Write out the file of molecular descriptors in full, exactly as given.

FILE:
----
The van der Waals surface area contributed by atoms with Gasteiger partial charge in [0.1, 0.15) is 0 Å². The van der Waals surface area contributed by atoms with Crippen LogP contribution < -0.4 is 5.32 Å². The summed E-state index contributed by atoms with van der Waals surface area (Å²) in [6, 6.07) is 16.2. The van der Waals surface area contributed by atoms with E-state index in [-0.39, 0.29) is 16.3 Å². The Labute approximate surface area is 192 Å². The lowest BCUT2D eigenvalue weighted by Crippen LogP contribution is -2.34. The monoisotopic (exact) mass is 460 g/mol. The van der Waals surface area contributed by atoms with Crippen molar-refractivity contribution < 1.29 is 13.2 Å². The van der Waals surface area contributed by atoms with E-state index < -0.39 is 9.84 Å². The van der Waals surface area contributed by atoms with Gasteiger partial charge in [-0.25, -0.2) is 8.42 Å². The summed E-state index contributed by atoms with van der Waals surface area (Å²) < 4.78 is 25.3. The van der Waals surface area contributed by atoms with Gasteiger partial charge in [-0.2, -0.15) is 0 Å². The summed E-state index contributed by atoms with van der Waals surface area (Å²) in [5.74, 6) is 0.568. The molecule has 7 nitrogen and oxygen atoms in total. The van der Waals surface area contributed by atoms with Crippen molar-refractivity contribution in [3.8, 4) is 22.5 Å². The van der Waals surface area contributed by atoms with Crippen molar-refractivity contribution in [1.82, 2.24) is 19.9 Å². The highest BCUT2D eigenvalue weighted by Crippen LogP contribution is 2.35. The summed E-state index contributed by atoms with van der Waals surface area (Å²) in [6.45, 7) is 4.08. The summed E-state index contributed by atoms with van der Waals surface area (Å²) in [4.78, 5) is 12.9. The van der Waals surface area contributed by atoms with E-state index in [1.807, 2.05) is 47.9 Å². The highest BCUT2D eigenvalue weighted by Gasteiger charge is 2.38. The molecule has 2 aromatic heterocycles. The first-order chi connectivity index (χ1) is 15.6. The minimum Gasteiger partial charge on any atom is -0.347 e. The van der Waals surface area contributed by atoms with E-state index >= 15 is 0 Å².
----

The van der Waals surface area contributed by atoms with Gasteiger partial charge in [0.1, 0.15) is 0 Å². The van der Waals surface area contributed by atoms with Crippen LogP contribution < -0.4 is 5.32 Å². The summed E-state index contributed by atoms with van der Waals surface area (Å²) in [6, 6.07) is 16.2. The van der Waals surface area contributed by atoms with E-state index in [-0.39, 0.29) is 16.3 Å². The Labute approximate surface area is 192 Å². The lowest BCUT2D eigenvalue weighted by Crippen LogP contribution is -2.34. The monoisotopic (exact) mass is 460 g/mol. The van der Waals surface area contributed by atoms with Crippen molar-refractivity contribution < 1.29 is 13.2 Å². The van der Waals surface area contributed by atoms with E-state index < -0.39 is 9.84 Å². The van der Waals surface area contributed by atoms with Gasteiger partial charge in [-0.25, -0.2) is 8.42 Å². The summed E-state index contributed by atoms with van der Waals surface area (Å²) < 4.78 is 25.3. The van der Waals surface area contributed by atoms with Gasteiger partial charge in [-0.2, -0.15) is 0 Å². The summed E-state index contributed by atoms with van der Waals surface area (Å²) in [5.74, 6) is 0.568. The molecule has 7 nitrogen and oxygen atoms in total. The van der Waals surface area contributed by atoms with Crippen molar-refractivity contribution in [3.8, 4) is 22.5 Å². The van der Waals surface area contributed by atoms with Crippen molar-refractivity contribution in [1.82, 2.24) is 19.9 Å². The highest BCUT2D eigenvalue weighted by Crippen LogP contribution is 2.35. The summed E-state index contributed by atoms with van der Waals surface area (Å²) in [6.45, 7) is 4.08. The summed E-state index contributed by atoms with van der Waals surface area (Å²) in [4.78, 5) is 12.9. The van der Waals surface area contributed by atoms with E-state index in [1.807, 2.05) is 47.9 Å². The highest BCUT2D eigenvalue weighted by Gasteiger charge is 2.38. The molecule has 2 aromatic heterocycles. The first-order chi connectivity index (χ1) is 15.6. The minimum Gasteiger partial charge on any atom is -0.347 e. The van der Waals surface area contributed by atoms with E-state index >= 15 is 0 Å².